Gliniewicz scores small court victory, case returns to appellate court

  • Melodie Gliniewicz

    Melodie Gliniewicz

Updated 5/31/2018 7:26 PM

The widow of Fox Lake police Lt. Charles Joseph Gliniewicz scored a small victory in court Thursday after a Lake County judge ruled against reopening a previous decision on text and email messages the couple shared.

Judge James Booras said prosecutors did not give a valid reason for him to hold another hearing on whether to allow at trial the electronic communication between Melodie Gliniewicz and Joseph Gliniewicz before he killed himself in September 2015.


Melodie Gliniewicz, 53, of Antioch Township, has pleaded not guilty to charges of unlawful use of charitable funds, conspiracy and money laundering. Authorities allege she helped her husband misuse thousands of dollars from the Fox Lake police Explorer youth program. If found guilty at trial, she could be sentenced up to seven years in prison.

Thursday's ruling by Booras sends the case back to the appellate court for a decision on whether the state will be able to introduce the couple's electronic communication at trial.

At issue is a previously missing consent form Melodie Gliniewicz signed that granted the FBI authorization to search her cellphone. Prosecutors allege her signature on the form in October 2015 gives prosecutors the right to bypass the state's marital privilege laws, allowing them to introduce the text and email messages at trial.

However, defense attorney Donald Morrison argued prosecutors did not bring up the form during previous hearings, and if they had, it would not have affected the outcome of Booras' previous decision.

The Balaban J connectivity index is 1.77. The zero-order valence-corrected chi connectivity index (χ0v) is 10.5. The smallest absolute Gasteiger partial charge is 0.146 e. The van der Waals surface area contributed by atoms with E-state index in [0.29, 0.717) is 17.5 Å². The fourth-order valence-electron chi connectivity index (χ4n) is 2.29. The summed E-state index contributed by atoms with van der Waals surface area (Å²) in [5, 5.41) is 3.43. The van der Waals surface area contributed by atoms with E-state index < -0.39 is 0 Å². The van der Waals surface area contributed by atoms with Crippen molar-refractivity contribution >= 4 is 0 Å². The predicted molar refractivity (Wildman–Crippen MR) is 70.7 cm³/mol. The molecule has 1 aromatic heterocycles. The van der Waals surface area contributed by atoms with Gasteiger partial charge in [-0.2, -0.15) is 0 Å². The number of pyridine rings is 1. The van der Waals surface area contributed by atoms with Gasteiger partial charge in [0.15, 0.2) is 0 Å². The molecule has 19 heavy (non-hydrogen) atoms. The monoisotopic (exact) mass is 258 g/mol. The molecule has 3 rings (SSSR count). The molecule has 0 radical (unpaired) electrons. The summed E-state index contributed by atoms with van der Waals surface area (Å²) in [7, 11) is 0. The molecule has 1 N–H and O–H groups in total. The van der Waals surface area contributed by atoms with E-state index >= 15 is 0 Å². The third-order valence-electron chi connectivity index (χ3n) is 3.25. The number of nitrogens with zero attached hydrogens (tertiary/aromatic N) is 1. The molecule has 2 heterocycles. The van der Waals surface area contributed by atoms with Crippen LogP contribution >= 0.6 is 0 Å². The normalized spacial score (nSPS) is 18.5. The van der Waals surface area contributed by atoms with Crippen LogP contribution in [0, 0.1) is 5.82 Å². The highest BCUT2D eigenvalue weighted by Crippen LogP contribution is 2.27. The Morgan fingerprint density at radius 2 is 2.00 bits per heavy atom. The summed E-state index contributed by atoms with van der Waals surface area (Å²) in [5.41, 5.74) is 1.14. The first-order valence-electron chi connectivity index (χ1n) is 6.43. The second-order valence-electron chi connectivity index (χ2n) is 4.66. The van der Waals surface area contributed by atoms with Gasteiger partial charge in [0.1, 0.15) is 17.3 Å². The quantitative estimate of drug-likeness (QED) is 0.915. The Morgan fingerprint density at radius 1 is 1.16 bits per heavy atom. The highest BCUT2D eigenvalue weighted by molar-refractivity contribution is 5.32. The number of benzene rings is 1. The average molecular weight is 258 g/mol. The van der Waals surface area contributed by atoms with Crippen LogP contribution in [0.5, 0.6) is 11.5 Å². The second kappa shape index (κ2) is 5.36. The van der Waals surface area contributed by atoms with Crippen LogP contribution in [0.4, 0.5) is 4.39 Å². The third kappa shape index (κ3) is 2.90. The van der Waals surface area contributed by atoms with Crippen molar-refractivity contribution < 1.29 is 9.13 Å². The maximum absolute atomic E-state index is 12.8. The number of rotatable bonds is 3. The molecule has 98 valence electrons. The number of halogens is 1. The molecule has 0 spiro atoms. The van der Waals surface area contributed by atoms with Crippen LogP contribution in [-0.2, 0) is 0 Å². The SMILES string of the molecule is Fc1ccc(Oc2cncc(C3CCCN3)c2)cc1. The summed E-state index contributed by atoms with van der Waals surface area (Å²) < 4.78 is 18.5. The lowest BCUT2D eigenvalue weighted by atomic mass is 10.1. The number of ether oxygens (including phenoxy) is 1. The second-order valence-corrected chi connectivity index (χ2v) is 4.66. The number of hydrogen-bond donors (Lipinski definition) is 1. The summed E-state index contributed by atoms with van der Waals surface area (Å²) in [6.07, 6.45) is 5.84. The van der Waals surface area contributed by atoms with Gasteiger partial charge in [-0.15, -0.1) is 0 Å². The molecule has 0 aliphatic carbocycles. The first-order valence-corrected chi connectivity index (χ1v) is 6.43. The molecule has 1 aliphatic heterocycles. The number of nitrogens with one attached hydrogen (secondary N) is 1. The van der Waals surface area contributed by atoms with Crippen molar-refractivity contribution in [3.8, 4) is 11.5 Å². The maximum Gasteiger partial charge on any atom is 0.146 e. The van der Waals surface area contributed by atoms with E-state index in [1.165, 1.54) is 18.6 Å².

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In court, Morrison said the delays mean Melodie Gliniewicz has been unable to get on with her life after the death of her husband. The case has been delayed for more than two years due to various hearings and the appellate court decision.

"All this time, Melodie Gliniewicz's life is on hold," Morrison said. "It's on hold financially, it's on hold emotionally."

Booras previously ruled the messages would not be allowed at trial because the state's marital privilege laws protect communications between a husband and wife.

However, Assistant Lake County State's Attorney Kenneth LaRue said the consent form showed she opened the door to let authorities search her phone and introduce evidence within.


LaRue said prosecutors did not introduce the form in previous hearings because they were unable to locate it until April 2015. Once it was found, LaRue pushed to introduce it to the appellate court.

Rather than ruling on the new evidence, the appellate court sent the case back to Booras to see if he would have ruled differently.

The charges against Melodie Gliniewicz surfaced after her husband was found shot to death in a secluded area of Fox Lake on Sept. 1, 2015. Investigators initially believed he died in the line of duty but later discovered he killed himself and made it appear as if he'd been gunned down.

Investigators claimed he was trying to cover up an embezzlement of funds from the Explorer post. Authorities said the couple used those funds to pay for a trip to Hawaii, movie tickets, pornography websites and more than 400 restaurant charges.

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